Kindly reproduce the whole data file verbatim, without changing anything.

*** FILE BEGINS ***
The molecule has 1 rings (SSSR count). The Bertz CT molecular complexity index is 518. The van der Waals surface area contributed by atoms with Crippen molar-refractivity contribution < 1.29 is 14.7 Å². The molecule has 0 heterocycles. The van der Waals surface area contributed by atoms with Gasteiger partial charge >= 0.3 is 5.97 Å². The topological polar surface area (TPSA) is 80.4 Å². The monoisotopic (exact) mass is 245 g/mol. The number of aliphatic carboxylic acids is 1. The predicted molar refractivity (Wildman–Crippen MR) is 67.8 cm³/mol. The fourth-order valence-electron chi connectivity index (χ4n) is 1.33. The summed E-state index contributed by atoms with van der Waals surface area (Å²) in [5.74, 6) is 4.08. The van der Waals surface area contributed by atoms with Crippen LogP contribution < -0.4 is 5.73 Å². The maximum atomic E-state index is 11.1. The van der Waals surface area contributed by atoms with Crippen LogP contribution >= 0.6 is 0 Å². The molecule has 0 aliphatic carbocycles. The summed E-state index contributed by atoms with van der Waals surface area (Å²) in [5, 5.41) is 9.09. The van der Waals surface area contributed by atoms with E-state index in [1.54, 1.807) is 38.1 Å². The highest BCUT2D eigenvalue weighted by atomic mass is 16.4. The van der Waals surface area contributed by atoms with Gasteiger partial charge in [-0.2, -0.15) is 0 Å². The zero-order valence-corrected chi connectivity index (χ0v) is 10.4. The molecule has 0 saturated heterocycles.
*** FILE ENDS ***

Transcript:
The molecule has 1 rings (SSSR count). The Bertz CT molecular complexity index is 518. The van der Waals surface area contributed by atoms with Crippen molar-refractivity contribution < 1.29 is 14.7 Å². The molecule has 0 heterocycles. The van der Waals surface area contributed by atoms with Gasteiger partial charge >= 0.3 is 5.97 Å². The topological polar surface area (TPSA) is 80.4 Å². The monoisotopic (exact) mass is 245 g/mol. The number of aliphatic carboxylic acids is 1. The predicted molar refractivity (Wildman–Crippen MR) is 67.8 cm³/mol. The fourth-order valence-electron chi connectivity index (χ4n) is 1.33. The summed E-state index contributed by atoms with van der Waals surface area (Å²) in [5.74, 6) is 4.08. The van der Waals surface area contributed by atoms with Crippen LogP contribution < -0.4 is 5.73 Å². The maximum atomic E-state index is 11.1. The van der Waals surface area contributed by atoms with Crippen LogP contribution >= 0.6 is 0 Å². The molecule has 0 aliphatic carbocycles. The summed E-state index contributed by atoms with van der Waals surface area (Å²) in [5, 5.41) is 9.09. The van der Waals surface area contributed by atoms with E-state index in [1.54, 1.807) is 38.1 Å². The highest BCUT2D eigenvalue weighted by atomic mass is 16.4. The van der Waals surface area contributed by atoms with Gasteiger partial charge in [-0.2, -0.15) is 0 Å². The zero-order valence-corrected chi connectivity index (χ0v) is 10.4. The molecule has 0 saturated heterocycles.